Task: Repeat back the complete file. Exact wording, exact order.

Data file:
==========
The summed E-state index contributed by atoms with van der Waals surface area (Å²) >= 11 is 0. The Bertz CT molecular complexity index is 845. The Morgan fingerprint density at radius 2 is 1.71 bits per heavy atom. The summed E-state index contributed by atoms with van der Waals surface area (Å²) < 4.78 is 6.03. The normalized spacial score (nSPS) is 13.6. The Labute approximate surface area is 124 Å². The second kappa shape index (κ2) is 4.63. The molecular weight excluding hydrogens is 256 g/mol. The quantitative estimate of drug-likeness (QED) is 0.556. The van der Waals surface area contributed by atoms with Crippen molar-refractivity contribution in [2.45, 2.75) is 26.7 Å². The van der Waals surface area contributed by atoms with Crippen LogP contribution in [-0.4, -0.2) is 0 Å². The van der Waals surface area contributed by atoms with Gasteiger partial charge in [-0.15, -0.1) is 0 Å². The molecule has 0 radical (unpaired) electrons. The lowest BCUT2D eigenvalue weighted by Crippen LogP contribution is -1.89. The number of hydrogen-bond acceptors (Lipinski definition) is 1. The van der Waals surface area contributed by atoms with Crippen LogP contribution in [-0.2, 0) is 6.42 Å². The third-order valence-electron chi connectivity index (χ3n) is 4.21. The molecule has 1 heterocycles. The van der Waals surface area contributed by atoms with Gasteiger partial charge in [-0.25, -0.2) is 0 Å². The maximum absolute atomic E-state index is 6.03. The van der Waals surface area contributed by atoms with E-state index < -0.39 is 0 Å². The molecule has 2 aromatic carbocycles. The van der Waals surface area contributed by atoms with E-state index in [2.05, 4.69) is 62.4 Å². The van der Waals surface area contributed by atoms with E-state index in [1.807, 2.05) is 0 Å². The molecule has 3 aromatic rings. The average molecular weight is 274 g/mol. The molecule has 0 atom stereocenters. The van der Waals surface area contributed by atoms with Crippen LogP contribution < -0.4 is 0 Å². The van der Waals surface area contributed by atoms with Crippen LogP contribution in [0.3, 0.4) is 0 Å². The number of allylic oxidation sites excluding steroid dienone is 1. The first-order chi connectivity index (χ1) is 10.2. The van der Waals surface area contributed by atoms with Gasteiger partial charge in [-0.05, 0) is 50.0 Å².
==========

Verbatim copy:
The summed E-state index contributed by atoms with van der Waals surface area (Å²) >= 11 is 0. The Bertz CT molecular complexity index is 845. The Morgan fingerprint density at radius 2 is 1.71 bits per heavy atom. The summed E-state index contributed by atoms with van der Waals surface area (Å²) < 4.78 is 6.03. The normalized spacial score (nSPS) is 13.6. The Labute approximate surface area is 124 Å². The second kappa shape index (κ2) is 4.63. The molecular weight excluding hydrogens is 256 g/mol. The quantitative estimate of drug-likeness (QED) is 0.556. The van der Waals surface area contributed by atoms with Crippen molar-refractivity contribution in [2.45, 2.75) is 26.7 Å². The van der Waals surface area contributed by atoms with Crippen LogP contribution in [-0.4, -0.2) is 0 Å². The van der Waals surface area contributed by atoms with Gasteiger partial charge in [-0.15, -0.1) is 0 Å². The molecule has 0 radical (unpaired) electrons. The lowest BCUT2D eigenvalue weighted by Crippen LogP contribution is -1.89. The number of hydrogen-bond acceptors (Lipinski definition) is 1. The van der Waals surface area contributed by atoms with Crippen LogP contribution in [-0.2, 0) is 6.42 Å². The third-order valence-electron chi connectivity index (χ3n) is 4.21. The molecule has 1 heterocycles. The van der Waals surface area contributed by atoms with Gasteiger partial charge in [-0.25, -0.2) is 0 Å². The maximum absolute atomic E-state index is 6.03. The van der Waals surface area contributed by atoms with E-state index < -0.39 is 0 Å². The molecule has 2 aromatic carbocycles. The van der Waals surface area contributed by atoms with E-state index in [2.05, 4.69) is 62.4 Å². The van der Waals surface area contributed by atoms with E-state index in [1.807, 2.05) is 0 Å². The molecule has 3 aromatic rings. The average molecular weight is 274 g/mol. The molecule has 0 atom stereocenters. The van der Waals surface area contributed by atoms with Crippen LogP contribution < -0.4 is 0 Å². The van der Waals surface area contributed by atoms with Crippen LogP contribution in [0.3, 0.4) is 0 Å². The number of allylic oxidation sites excluding steroid dienone is 1. The first-order chi connectivity index (χ1) is 10.2. The van der Waals surface area contributed by atoms with Gasteiger partial charge in [-0.05, 0) is 50.0 Å².